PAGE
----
A Maple Lodge Farms truck sits at a loading dock at the chicken processing plant in Brampton. The Canadian Food Inspection Agency has charged Brampton’s Maple Lodge Farms, Canada’s largest chicken processor, with violation of federal animal transport standards.
ANDREW FRANCIS WALLACE/TORONTO STAR
The Canadian Food Inspection Agency has laid 60 criminal charges against Brampton-based Maple Lodge Farms, Canada’s largest independent chicken processor, alleging violations of federal animal health regulations.
The CFIA alleges that between December 2008 and February 2009, and then December 2009 and April 2010, thousands of chickens died from exposure to cold conditions during transportation from farm to slaughterhouse, often because of proximity to a truck trailer’s floor or walls.
Two of the counts have been heard in a series of six hearings at the Ontario Court of Justice, in Brampton, which began in September. The hearings continue on Monday.
In one count, dated “on or about” Dec. 30 and Dec.31, 2008, the Crown alleges that 711 chickens, of nearly 10,000 in shipment, were “found dead on arrival” at Maple Lodge’s slaughterhouse. In the other, “on or about” Feb. 23, 2009, 1,181 chickens, of nearly 11,000, were discovered dead upon unloading at the slaughterhouse.
The first count concerns a haul of broiler chickens, which are raised solely for meat production; their breasts and thighs appear on grocery store shelves. The second refers to a load of spent hens, a term for poultry no longer capable of laying eggs, whose meat is often used in ground chicken products.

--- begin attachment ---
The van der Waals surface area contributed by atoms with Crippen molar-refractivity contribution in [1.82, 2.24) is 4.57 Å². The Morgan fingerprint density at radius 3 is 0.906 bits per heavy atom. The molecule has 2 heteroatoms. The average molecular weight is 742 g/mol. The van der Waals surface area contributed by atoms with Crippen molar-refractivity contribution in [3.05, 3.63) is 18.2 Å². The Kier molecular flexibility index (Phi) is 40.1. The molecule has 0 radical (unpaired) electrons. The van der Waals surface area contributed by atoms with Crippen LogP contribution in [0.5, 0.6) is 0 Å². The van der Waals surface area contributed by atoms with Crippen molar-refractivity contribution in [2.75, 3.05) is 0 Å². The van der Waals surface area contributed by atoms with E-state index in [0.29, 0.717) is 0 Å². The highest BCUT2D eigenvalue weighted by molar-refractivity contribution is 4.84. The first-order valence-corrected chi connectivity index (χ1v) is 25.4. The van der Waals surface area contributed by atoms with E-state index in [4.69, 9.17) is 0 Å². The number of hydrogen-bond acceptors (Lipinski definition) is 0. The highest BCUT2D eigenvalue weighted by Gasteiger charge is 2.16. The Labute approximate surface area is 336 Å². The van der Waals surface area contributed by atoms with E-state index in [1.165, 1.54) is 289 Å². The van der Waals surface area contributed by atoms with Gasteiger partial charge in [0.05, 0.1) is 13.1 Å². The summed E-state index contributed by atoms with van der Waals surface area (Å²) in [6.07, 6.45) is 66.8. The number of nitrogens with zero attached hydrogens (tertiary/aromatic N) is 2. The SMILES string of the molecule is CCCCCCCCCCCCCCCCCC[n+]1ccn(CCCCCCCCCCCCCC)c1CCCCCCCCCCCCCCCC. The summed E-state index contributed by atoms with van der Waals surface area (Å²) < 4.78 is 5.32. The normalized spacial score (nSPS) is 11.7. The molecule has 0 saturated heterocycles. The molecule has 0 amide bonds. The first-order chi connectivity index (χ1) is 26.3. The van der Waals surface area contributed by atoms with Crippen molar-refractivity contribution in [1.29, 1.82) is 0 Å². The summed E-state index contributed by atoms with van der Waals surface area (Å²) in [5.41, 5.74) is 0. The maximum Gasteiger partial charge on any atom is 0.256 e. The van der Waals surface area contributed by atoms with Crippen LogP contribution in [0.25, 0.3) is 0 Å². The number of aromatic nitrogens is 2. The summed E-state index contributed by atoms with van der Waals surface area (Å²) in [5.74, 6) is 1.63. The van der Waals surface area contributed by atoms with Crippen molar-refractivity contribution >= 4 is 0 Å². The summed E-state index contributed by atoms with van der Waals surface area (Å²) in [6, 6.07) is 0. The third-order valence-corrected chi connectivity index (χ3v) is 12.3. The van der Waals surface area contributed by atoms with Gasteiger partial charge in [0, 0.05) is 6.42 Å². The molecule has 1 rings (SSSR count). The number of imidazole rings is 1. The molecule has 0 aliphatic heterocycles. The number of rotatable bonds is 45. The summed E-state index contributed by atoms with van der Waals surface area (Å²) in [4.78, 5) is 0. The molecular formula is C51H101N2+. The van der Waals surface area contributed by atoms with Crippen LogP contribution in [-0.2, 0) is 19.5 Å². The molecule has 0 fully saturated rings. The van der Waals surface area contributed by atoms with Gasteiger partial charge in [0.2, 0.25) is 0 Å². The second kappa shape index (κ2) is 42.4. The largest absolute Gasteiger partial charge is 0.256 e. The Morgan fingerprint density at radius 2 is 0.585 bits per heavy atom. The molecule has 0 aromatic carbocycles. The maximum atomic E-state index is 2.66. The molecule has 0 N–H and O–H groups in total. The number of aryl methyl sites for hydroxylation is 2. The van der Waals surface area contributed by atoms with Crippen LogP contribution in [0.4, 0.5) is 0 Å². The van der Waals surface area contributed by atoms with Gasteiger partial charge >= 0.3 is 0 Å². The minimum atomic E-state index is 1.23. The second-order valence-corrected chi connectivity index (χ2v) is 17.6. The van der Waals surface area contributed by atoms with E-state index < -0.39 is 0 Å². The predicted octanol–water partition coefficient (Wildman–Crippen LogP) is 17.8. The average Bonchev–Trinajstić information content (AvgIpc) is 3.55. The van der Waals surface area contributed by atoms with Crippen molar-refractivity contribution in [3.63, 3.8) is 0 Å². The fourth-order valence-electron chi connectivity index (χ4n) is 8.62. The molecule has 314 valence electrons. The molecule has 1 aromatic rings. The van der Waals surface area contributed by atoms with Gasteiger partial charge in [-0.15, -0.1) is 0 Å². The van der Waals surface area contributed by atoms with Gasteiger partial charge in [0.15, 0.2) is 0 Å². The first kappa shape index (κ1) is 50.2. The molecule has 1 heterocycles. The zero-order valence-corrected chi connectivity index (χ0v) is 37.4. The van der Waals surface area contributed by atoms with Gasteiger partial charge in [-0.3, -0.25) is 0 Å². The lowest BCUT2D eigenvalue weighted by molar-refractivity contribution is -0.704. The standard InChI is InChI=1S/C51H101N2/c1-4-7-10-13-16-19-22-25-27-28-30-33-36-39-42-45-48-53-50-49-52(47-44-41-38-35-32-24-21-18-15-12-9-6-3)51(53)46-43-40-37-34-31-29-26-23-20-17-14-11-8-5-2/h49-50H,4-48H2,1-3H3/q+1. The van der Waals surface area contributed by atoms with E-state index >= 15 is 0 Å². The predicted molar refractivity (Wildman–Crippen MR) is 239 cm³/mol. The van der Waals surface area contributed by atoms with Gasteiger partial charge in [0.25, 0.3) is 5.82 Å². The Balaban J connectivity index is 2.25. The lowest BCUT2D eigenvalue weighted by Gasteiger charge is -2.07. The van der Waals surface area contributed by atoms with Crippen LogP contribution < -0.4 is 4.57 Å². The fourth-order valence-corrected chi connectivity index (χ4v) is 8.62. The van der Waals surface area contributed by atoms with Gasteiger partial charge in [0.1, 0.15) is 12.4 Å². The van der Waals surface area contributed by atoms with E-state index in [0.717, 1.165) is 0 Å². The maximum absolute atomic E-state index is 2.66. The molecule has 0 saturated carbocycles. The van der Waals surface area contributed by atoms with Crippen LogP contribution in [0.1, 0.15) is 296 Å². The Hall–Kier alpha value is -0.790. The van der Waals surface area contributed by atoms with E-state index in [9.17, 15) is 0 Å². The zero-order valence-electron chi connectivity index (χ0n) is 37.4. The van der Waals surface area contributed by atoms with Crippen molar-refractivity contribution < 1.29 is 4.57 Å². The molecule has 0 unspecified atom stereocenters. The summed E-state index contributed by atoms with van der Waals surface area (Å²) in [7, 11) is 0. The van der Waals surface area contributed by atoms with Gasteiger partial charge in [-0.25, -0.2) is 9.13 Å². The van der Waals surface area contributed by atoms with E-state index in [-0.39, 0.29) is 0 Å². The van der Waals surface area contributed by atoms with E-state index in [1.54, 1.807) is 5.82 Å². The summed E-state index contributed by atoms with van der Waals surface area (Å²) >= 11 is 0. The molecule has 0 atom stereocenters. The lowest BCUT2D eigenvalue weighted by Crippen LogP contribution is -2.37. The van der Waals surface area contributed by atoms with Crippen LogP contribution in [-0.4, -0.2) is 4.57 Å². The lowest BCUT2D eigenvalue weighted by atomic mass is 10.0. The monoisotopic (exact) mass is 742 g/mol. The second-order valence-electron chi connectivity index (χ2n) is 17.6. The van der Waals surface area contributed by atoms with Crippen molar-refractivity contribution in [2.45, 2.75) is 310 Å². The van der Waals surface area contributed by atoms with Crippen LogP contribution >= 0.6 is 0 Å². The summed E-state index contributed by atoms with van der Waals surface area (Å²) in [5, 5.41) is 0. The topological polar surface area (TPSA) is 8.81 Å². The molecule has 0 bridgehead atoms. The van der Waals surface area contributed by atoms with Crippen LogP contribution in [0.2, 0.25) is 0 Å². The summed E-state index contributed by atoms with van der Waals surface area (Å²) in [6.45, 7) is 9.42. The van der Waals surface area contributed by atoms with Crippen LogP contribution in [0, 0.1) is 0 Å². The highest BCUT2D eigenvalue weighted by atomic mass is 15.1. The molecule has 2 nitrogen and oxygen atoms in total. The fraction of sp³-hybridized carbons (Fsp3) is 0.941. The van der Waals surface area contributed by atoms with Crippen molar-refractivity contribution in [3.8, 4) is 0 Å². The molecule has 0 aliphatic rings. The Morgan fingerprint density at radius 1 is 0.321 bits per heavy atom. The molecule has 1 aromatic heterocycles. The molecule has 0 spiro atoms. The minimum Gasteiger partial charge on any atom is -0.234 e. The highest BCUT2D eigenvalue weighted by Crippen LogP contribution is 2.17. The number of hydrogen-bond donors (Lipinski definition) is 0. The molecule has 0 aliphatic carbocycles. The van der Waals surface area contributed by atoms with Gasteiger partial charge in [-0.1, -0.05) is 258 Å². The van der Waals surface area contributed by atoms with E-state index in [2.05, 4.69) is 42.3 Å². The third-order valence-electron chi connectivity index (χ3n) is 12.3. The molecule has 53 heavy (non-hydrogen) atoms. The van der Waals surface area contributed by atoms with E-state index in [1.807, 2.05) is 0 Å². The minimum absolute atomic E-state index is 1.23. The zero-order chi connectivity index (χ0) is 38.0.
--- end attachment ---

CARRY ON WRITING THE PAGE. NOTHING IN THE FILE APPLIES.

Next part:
Maple Lodge, which also has a processing plant in New Brunswick, sells frozen chicken, sliced meats, chicken wieners and chicken bacon, as well as a line of halal products.
Frail and fragile after de-feathering and a lifetime laying eggs, spent hens are especially susceptible to cold exposure.
“We have very stringent protocols in place regarding the transportation of animals,” Maple Lodge spokesperson Carol Gardin said. “At the end of the day, it’s not only moral and ethical considerations regarding the humane handling of the birds, there’s a financial incentive to keep the birds in the best health.”
But the hearings raise the question of how cold is too cold when it comes to transporting poultry. According to court transcripts, on the day the spent hens travelled, it was between -9 and -16 degrees.
Ian Duncan, chair of animal welfare in the University of Guelph’s Department of Animal and Poultry Science, suggested that the CFIA regulate the times when chickens can be transported. If it’s too cold, keep the chickens cooped.
“There might be some temperatures below which it just might not be possible to transport chickens humanely,” Duncan said.
CFIA’s charges are a departure from its usual enforcement measure for transportation violations: levying what’s called an administrative monetary penalty. Depending on the scope of the violation, an AMP can reach $15,000.
From January to June 2011, Maple Lodge accrued 26 AMPs and paid $120,600 in fines, according to CFIA data. Between April and June, the company chalked up 22 violations, the most in Canada.
Stephanie Brown, of the Canadian Coalition for Farm Animals, believes the outcome of the hearings could set a precedent for how meat processing companies transport their animals.
“The CFIA is conceding that AMPs don’t work,” she said.
But Liz White, director of Animal Alliance, a Toronto animal welfare coalition, said the chicken processing system — with its focus on the bottom line — is inherently inhumane.
“In order for the system to work, it has to ignore the humane aspects,” she said. “At the end of the day, the brunt is borne by the very birds we bring to our tables.”
The CFIA could not comment because the case is before the courts.